In New Memoir, James Hormel '55 Reflects on Effort to Become First Openly Gay U.S. Ambassador
In New Memoir, James Hormel '55 Reflects on
Effort to Become First Openly Gay U.S. Ambassador
by Alisa Giardinelli
In a new memoir, philanthropist and human rights activist James Hormel '55 reflects on his effort to become the country's first openly gay ambassador.
"When you write something down, there it is, recorded forever," Hormel recently told the Austin Daily Herald. "It took me a long time and required a willingness on my part to be more open about myself than I had ever been in a public way. That was challenging."
Listen to Hormel discuss his journey on Minnesota Public Radio.
Hormel transferred to Swarthmore as a sophomore and majored in history with a concentration in politics and world affairs. Following graduation, he earned a J.D. from the University of Chicago Law School and clerked at the Illinois Appellate Court. In 1961, Hormel returned to the University of Chicago Law School, as assistant dean and then dean of students. But his life took a major turn after he came out a few years later.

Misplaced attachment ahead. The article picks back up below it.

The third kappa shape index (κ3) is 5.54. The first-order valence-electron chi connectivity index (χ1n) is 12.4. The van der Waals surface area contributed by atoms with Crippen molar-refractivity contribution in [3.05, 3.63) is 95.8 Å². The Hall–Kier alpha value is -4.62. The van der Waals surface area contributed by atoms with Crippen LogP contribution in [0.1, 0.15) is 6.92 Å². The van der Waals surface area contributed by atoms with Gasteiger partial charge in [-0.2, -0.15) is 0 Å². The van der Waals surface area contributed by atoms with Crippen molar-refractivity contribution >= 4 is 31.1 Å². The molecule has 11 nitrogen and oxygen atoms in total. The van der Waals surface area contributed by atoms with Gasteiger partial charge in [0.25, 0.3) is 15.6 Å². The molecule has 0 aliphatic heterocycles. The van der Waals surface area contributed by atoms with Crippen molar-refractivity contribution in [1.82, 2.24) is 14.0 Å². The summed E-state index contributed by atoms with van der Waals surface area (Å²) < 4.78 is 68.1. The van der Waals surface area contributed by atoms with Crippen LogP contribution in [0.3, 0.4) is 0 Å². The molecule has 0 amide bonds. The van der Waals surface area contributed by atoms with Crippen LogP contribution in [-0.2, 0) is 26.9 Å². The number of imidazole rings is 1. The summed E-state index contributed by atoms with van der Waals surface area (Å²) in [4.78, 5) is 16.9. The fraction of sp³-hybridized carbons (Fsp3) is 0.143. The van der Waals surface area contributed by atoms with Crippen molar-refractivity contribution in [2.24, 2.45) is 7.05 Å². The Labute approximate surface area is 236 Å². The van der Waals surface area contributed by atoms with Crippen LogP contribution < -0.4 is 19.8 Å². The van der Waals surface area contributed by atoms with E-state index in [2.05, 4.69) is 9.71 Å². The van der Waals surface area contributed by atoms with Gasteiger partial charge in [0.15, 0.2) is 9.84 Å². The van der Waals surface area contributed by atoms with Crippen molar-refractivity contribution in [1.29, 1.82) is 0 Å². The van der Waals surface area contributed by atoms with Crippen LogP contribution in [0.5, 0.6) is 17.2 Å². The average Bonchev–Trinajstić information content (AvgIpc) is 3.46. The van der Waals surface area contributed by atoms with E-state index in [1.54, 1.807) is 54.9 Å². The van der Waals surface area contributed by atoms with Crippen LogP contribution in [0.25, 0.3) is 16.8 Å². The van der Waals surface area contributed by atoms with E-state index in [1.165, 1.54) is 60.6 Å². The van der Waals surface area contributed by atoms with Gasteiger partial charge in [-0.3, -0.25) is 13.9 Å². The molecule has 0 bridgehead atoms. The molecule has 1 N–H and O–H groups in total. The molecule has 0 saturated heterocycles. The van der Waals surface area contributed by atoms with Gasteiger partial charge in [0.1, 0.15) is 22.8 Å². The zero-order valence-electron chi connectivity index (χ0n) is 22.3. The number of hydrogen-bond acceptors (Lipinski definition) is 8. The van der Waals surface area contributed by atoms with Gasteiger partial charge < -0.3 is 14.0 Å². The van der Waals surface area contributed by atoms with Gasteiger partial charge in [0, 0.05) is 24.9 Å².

Hormel's ensuing decades of activism, with a particular focus on LGBT issues, include his work in helping to found the Human Rights Campaign, the largest political advocacy group for gay and lesbian rights in the United States. He also established, at the main branch of the San Francisco Public Library, the James C. Hormel Gay and Lesbian Center, which contains the largest collection of gay, lesbian, bisexual, and transgendered literature in the world.
In 1997, President Clinton nominated Hormel to be the U.S. Ambassador to Luxembourg. A two-year confirmation process followed which, while ultimately successful, proved especially grueling as he and the Clinton administration confronted a barrage of prejudice and homophobia in the Senate.
Upon receiving an honorary doctor of laws degree from the College in 2009, Hormel encouraged the assembled graduates to "always remember that nothing in life appreciates in value quite like your Swarthmore education." In his address, he also urged: "The strongest advice I can offer anyone is to come out, and I don't mean from the closet, although for some of you perhaps it is what I mean. More broadly, I urge you to follow your dreams and desires, instead of following the crowd."